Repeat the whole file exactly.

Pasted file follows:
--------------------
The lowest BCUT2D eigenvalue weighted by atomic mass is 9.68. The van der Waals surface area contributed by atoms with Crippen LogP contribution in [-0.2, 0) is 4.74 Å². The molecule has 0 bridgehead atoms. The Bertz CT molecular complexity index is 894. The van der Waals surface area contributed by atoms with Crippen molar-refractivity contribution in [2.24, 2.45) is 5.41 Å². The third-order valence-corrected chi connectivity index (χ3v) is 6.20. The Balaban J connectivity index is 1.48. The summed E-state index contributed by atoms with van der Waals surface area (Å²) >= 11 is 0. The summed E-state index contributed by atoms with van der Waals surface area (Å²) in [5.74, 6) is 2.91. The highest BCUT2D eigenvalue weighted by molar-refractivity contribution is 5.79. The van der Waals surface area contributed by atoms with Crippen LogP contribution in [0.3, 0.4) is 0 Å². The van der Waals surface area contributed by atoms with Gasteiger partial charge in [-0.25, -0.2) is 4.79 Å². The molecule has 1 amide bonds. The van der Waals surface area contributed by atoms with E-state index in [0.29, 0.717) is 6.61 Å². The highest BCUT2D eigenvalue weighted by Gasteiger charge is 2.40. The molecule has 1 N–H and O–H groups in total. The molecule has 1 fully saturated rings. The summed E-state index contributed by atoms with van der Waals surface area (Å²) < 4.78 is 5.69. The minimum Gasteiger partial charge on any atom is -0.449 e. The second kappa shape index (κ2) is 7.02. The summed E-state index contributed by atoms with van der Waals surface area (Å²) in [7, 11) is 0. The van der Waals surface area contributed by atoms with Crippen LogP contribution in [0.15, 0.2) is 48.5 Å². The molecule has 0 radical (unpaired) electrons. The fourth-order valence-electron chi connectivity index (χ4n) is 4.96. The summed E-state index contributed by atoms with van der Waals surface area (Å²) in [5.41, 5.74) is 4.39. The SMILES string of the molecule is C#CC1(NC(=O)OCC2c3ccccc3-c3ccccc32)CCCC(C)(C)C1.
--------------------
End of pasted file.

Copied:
The lowest BCUT2D eigenvalue weighted by atomic mass is 9.68. The van der Waals surface area contributed by atoms with Crippen LogP contribution in [-0.2, 0) is 4.74 Å². The molecule has 0 bridgehead atoms. The Bertz CT molecular complexity index is 894. The van der Waals surface area contributed by atoms with Crippen molar-refractivity contribution in [2.24, 2.45) is 5.41 Å². The third-order valence-corrected chi connectivity index (χ3v) is 6.20. The Balaban J connectivity index is 1.48. The summed E-state index contributed by atoms with van der Waals surface area (Å²) >= 11 is 0. The summed E-state index contributed by atoms with van der Waals surface area (Å²) in [5.74, 6) is 2.91. The highest BCUT2D eigenvalue weighted by molar-refractivity contribution is 5.79. The van der Waals surface area contributed by atoms with Crippen LogP contribution in [0.3, 0.4) is 0 Å². The van der Waals surface area contributed by atoms with Gasteiger partial charge in [-0.25, -0.2) is 4.79 Å². The molecule has 1 amide bonds. The van der Waals surface area contributed by atoms with E-state index in [0.29, 0.717) is 6.61 Å². The highest BCUT2D eigenvalue weighted by Gasteiger charge is 2.40. The molecule has 1 N–H and O–H groups in total. The molecule has 1 fully saturated rings. The summed E-state index contributed by atoms with van der Waals surface area (Å²) < 4.78 is 5.69. The minimum Gasteiger partial charge on any atom is -0.449 e. The second kappa shape index (κ2) is 7.02. The summed E-state index contributed by atoms with van der Waals surface area (Å²) in [7, 11) is 0. The van der Waals surface area contributed by atoms with Crippen LogP contribution in [0.15, 0.2) is 48.5 Å². The molecule has 0 radical (unpaired) electrons. The fourth-order valence-electron chi connectivity index (χ4n) is 4.96. The summed E-state index contributed by atoms with van der Waals surface area (Å²) in [5.41, 5.74) is 4.39. The SMILES string of the molecule is C#CC1(NC(=O)OCC2c3ccccc3-c3ccccc32)CCCC(C)(C)C1.